Friday, February 8, 2008

Conservatives or Authoritarians?

A scathing critique of the direction many Conservatives have taken.

We need a change in nomenclature. Those who continue to support the administration’s radical theory of executive power are properly described as authoritarians. Once upon a time they may have been conservative but I think it’s safe to say that circa February 2008 conservatism has been orphaned by its ostensible champions. As a philosophy for governance it has no meaningful support on the national stage and hasn’t for years. I won’t dwell on long-forgotten odes to small government and fiscal responsibility, the counseling of prudence and pragmatism in foreign affairs, or reverence for tradition and precedent in conducting the nation’s business. All of it deserves more attention and the erstwhile conservatives served us all very poorly by abandoning it, but what bothers me most is their enthusiastic embrace of militarism, torture, fearmongering and a near-voyeuristic obsession with surveillance. They are at best former conservatives, as are those who maintain a discreet silence while all this happens. Some like Andrew Sullivan have explicitly distanced themselves from it and identified as Burkean conservatives (a lonely tribe at the moment, but possibly the only long-term alternative to extinction for the Republican party). The rest don’t deserve the legitimacy “conservative” implies.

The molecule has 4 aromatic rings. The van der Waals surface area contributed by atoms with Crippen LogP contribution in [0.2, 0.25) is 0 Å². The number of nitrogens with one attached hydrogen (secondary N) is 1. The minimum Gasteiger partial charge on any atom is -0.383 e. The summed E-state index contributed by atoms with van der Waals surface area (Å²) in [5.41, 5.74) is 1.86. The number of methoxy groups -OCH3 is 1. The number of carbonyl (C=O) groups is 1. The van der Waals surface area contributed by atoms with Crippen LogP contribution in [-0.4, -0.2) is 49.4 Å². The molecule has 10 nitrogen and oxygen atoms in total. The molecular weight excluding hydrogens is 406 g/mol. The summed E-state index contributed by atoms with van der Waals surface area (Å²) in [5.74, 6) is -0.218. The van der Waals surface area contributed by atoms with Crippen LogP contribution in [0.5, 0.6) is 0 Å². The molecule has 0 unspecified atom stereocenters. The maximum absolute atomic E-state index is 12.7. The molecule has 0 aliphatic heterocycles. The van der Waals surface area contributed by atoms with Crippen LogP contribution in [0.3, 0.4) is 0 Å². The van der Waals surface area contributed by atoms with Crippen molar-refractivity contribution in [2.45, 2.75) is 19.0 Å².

As I've written before, I think the Republicans are really adrift right now. They are going to need a strong leader to bring them back to the core principles their party was founded on. Who knows when that person will come along, though, and how far the party will sink before he or she does.

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